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Do We Still Need To Protect Gray Wolves? Trump Administration Says No, Advocates Disagree.

John and Karen Hollingsworth / USFWS

The Trump administration wants to strip federal protection of gray wolves in almost all of the lower 48 states. Wolves were listed under federal endangered species laws in 1978.

John and Karen Hollingsworth / USFWS

The Trump administration wants to strip federal endangered species protections from gray wolves, even though a California judge ruled earlier this year that the they should remain protected in California.

"After being driven to the brink of extinction, wolves today live in only a fraction of their historic range and they've really only just begun to return to California,” said Ash Lauth with the Center for Biological Diversity.

Part of the worry is that delisting gray wolves could open up populations to hunting. But last month the administration said “federal protections are no longer warranted” and it would like to return wolf management to states and tribes. The species has already been delisted in the Northern Rocky Mountains.

“The gray wolf no longer meets the definition of a threatened or endangered species,” U.S. Secretary of the Interior David Bernhardt wrote in a statement. “Today the wolf is thriving on its vast range and it is reasonable to conclude it will continue to do so in the future.”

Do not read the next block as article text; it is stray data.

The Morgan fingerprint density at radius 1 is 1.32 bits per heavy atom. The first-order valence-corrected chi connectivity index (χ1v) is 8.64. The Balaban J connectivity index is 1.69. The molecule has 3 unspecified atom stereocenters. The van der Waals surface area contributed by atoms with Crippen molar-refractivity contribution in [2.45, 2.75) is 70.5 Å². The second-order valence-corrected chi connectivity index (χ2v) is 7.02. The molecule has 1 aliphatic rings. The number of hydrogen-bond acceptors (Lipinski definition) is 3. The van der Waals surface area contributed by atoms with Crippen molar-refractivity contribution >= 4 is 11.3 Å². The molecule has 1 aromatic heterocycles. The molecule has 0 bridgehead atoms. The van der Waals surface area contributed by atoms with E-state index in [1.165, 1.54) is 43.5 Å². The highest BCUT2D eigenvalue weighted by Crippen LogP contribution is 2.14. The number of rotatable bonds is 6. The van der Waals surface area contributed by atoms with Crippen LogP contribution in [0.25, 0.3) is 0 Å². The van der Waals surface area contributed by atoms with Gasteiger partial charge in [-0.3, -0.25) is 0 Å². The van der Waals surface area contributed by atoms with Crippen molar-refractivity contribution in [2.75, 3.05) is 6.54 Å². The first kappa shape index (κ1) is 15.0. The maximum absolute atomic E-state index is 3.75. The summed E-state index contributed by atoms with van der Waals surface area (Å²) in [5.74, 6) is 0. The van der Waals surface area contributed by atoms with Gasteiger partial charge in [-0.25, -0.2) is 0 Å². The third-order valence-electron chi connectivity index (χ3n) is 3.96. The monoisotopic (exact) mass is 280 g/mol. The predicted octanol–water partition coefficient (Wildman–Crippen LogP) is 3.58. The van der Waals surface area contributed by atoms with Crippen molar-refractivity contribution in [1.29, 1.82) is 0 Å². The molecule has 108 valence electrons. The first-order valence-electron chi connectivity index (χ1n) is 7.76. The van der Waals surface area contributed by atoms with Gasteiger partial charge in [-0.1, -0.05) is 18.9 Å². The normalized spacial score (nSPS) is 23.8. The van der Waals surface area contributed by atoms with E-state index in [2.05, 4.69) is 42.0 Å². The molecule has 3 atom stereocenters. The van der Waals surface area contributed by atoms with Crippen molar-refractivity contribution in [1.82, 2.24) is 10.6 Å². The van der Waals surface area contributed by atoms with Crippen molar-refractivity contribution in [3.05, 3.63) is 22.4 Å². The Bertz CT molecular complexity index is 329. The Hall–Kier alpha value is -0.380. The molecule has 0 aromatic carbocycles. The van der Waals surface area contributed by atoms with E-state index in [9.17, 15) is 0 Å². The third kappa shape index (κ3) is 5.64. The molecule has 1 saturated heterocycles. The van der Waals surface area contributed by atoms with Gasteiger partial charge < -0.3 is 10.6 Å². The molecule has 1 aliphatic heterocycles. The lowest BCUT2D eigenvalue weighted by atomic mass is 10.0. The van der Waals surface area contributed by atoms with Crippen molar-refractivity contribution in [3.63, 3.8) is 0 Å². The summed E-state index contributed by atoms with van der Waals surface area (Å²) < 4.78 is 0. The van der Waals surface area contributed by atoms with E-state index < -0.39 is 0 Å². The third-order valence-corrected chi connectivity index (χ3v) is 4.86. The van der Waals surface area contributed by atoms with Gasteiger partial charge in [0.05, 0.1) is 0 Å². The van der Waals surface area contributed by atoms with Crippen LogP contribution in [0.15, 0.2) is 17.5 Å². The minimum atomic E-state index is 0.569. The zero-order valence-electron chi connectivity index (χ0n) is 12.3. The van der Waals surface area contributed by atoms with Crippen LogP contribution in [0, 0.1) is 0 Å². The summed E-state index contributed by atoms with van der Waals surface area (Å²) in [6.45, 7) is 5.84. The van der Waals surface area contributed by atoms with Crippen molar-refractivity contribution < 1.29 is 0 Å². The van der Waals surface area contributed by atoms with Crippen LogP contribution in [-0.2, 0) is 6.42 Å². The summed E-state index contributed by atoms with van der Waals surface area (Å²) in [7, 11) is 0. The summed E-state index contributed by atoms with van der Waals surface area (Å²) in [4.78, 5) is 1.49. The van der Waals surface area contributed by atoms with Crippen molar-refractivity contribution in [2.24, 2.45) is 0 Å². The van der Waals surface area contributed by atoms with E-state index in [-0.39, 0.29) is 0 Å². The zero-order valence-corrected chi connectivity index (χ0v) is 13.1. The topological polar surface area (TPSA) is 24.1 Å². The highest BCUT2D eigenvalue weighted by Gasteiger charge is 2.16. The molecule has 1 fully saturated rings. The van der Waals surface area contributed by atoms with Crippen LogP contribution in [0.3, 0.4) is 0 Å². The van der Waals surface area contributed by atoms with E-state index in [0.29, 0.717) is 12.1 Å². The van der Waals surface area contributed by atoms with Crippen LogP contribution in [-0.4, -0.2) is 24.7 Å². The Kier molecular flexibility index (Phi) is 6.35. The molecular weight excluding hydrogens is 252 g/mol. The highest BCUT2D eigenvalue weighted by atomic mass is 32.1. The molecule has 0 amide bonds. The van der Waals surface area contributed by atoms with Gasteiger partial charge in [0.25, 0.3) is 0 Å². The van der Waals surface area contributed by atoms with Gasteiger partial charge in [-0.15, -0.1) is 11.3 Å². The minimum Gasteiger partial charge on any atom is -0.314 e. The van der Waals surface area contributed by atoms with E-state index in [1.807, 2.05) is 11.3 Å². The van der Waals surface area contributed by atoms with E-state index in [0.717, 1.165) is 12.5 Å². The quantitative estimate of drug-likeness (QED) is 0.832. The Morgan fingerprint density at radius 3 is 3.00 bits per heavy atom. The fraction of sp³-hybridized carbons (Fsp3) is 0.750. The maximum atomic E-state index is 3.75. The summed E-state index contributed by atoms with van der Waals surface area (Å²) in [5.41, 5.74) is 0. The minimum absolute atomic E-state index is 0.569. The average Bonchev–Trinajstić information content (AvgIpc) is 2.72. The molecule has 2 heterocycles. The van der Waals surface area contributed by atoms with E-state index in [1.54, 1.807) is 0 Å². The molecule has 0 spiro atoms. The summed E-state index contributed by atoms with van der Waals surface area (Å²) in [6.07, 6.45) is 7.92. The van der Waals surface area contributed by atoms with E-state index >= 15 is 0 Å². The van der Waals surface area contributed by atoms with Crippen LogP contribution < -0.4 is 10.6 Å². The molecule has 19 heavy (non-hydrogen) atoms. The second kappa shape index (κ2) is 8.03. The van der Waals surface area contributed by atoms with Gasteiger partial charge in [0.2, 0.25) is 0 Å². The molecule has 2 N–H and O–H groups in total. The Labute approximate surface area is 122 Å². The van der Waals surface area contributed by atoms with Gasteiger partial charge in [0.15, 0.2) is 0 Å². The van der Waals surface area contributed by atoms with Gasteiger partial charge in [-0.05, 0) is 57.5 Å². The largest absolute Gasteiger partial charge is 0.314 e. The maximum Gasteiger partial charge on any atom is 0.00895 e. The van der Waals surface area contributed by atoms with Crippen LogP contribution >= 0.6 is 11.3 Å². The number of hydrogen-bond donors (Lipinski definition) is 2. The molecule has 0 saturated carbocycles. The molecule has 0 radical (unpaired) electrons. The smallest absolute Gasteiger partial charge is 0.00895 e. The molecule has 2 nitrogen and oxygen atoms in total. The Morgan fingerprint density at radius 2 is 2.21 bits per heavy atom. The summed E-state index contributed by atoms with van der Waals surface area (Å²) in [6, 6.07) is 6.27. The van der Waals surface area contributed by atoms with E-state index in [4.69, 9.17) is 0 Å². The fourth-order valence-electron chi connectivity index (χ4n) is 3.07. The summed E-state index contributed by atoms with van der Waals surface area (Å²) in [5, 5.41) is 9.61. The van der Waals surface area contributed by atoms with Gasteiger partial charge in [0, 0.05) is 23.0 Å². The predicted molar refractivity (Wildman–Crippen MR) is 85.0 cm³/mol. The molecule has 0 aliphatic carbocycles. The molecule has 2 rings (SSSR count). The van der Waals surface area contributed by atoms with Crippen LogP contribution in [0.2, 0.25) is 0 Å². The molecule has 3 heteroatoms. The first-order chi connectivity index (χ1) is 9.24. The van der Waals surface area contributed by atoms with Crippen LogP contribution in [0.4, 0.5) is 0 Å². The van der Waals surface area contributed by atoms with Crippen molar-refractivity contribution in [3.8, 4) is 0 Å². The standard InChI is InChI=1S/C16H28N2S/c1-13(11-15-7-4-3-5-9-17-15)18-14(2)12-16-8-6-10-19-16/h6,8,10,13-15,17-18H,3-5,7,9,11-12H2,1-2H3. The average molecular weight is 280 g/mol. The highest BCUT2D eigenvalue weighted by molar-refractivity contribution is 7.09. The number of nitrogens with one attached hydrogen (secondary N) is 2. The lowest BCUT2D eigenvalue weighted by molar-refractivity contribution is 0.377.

The administration isn't holding public hearings, so wolf advocates are having their own. The lone California rally and hearing will be held in Sacramento on Thursday at 5 p.m. at the Clunie Community Center at McKinley Park. Comments will be transcribed and submitted by the May 14 deadline. Other hearings will be held in Denver and Portland.

“The future of America’s wolves is being decided right now, and the public has a right to be heard,” Lauth said. “It’s heartless and utterly shortsighted to pull the plug on wolf recovery. This is the moment to speak out.”

There are around 6,000 gray wolves across the US. The administration says that exceeds the recovery goals for the Northern Rocky Mountains and Western Great Lakes populations. In 1975 there were fewer than 1,000.  Today, there are only about two handfuls of wolves in the California, said Jordan Traverso with the California Department of Fish and Wildlife.

“Since we know a few could get here it’s probable others are here as well,” Traverso said. “They’re very stealthy, they’re apex predators, they don’t do photo shoots, so you don’t know exactly where they are. They’re kind of like mountain lions: If you see where they are there’s something wrong.”

The California Fish and Game Commission voted in mid-April to send the Trump administration a letter opposing the federal proposal.

“The commission believes that it’s premature to delist wolves federally,” Traverso said. “While there are a few places that are showing wolf populations could support delisting that certainly doesn’t encompass places like California where we have a very limited population.”

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